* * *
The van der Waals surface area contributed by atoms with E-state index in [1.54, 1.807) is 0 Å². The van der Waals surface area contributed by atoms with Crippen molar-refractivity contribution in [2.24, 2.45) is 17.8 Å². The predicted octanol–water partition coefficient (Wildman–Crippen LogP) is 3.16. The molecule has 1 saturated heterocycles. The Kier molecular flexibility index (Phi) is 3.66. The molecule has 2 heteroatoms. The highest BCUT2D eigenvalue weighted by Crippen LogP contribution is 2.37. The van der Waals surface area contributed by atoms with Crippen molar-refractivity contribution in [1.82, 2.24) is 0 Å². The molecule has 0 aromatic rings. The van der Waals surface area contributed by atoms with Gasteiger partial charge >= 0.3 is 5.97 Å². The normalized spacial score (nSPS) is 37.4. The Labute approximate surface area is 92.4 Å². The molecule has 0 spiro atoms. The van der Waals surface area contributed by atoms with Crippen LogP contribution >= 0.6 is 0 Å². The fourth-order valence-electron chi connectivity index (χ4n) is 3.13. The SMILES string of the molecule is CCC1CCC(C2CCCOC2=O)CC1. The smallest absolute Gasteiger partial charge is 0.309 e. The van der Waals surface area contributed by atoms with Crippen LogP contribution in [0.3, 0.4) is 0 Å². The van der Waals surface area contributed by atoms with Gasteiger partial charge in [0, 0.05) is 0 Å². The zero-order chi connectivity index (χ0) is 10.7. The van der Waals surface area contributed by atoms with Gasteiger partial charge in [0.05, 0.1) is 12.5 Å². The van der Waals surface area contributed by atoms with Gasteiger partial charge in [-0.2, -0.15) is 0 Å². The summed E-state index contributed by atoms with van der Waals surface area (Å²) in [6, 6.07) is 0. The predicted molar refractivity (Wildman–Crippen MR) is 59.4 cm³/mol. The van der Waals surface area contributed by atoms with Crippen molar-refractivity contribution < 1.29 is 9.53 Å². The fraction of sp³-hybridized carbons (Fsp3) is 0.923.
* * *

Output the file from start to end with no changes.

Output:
The van der Waals surface area contributed by atoms with E-state index in [1.54, 1.807) is 0 Å². The van der Waals surface area contributed by atoms with Crippen molar-refractivity contribution in [2.24, 2.45) is 17.8 Å². The predicted octanol–water partition coefficient (Wildman–Crippen LogP) is 3.16. The molecule has 1 saturated heterocycles. The Kier molecular flexibility index (Phi) is 3.66. The molecule has 2 heteroatoms. The highest BCUT2D eigenvalue weighted by Crippen LogP contribution is 2.37. The van der Waals surface area contributed by atoms with Crippen molar-refractivity contribution in [1.82, 2.24) is 0 Å². The molecule has 0 aromatic rings. The van der Waals surface area contributed by atoms with Gasteiger partial charge >= 0.3 is 5.97 Å². The normalized spacial score (nSPS) is 37.4. The Labute approximate surface area is 92.4 Å². The molecule has 0 spiro atoms. The van der Waals surface area contributed by atoms with Crippen LogP contribution >= 0.6 is 0 Å². The fourth-order valence-electron chi connectivity index (χ4n) is 3.13. The SMILES string of the molecule is CCC1CCC(C2CCCOC2=O)CC1. The smallest absolute Gasteiger partial charge is 0.309 e. The van der Waals surface area contributed by atoms with Crippen LogP contribution in [0.3, 0.4) is 0 Å². The van der Waals surface area contributed by atoms with Gasteiger partial charge in [0, 0.05) is 0 Å². The zero-order chi connectivity index (χ0) is 10.7. The van der Waals surface area contributed by atoms with Gasteiger partial charge in [0.05, 0.1) is 12.5 Å². The van der Waals surface area contributed by atoms with Gasteiger partial charge in [-0.2, -0.15) is 0 Å². The summed E-state index contributed by atoms with van der Waals surface area (Å²) in [6, 6.07) is 0. The predicted molar refractivity (Wildman–Crippen MR) is 59.4 cm³/mol. The van der Waals surface area contributed by atoms with Crippen molar-refractivity contribution < 1.29 is 9.53 Å². The fraction of sp³-hybridized carbons (Fsp3) is 0.923.